I was skeptical when I found out the author of The Widow’s Guide to Sex and Dating stars on “The Real Housewives of New York.” And when the epigram was a Lady Gaga quote, I thought I was in for a long slog. What a pleasant surprise, then, when the book turned out to be one of the richest, most deeply satisfying stories I’ve read in a long time.
At 32, Claire Byrne is smart, beautiful and married to famous author and sexologist Charlie Byrne. She dabbles in magazine writing, but is mostly content in his larger-than-life shadow, following him from party to party around Manhattan, where he’s never short on opinions and admirers. “He gave her entrée into the elite upper reaches of words and the people who traded in them; she gave him a wide swath,” Radziwill writes.
Then Charlie is improbably killed by a falling piece of art while walking home from a tryst with his publicist, and Claire finds herself with the burden (opportunity?) of redefining her life as a widow. She fumbles through dates set up by well-intentioned girlfriends, drinks a lot of wine, sleeps too much and consults a ridiculous series of questionable therapists.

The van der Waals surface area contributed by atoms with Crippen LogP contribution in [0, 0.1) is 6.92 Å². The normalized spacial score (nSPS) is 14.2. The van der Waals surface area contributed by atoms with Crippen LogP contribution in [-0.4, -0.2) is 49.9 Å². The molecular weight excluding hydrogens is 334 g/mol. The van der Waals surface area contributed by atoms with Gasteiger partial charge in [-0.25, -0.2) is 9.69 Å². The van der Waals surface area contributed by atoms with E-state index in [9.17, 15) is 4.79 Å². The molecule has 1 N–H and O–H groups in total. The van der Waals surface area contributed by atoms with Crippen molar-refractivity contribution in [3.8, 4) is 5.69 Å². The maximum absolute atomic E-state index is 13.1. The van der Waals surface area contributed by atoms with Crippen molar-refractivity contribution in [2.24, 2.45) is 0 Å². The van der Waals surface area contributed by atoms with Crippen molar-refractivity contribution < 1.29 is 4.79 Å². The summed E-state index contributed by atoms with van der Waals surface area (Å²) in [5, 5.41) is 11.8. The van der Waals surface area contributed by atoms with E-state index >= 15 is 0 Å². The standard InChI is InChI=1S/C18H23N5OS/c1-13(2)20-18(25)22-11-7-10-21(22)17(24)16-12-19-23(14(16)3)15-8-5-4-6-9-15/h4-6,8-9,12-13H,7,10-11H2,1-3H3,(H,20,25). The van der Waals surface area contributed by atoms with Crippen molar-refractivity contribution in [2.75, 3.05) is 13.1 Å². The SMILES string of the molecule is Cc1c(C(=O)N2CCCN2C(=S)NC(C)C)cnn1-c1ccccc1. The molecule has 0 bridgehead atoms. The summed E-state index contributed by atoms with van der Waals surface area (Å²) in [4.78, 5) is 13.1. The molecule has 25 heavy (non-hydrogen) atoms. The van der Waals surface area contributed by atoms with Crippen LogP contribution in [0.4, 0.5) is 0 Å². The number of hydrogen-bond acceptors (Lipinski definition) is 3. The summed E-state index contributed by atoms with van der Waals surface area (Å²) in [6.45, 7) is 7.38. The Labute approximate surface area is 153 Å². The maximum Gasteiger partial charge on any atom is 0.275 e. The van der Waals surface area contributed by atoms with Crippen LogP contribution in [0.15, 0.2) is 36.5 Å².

When Charlie’s editor asks Claire to finish Charlie’s last book, Claire finds herself face-to-face with the book’s subject, movie star Jack Huxley. As their relationship deepens, Claire has to decide whether she is willing to step into someone else’s shadow again.
An award-winning former TV reporter, Radziwill is also the author of the well-received What Remains—a memoir of her marriage, which ended when her husband died of cancer in 1999. It’s hard to know how much of her own experience colors this debut novel. What is clear is that her spare writing and wry voice make The Widow’s Guide an exhilarating, insightful and moving story about loss and identity.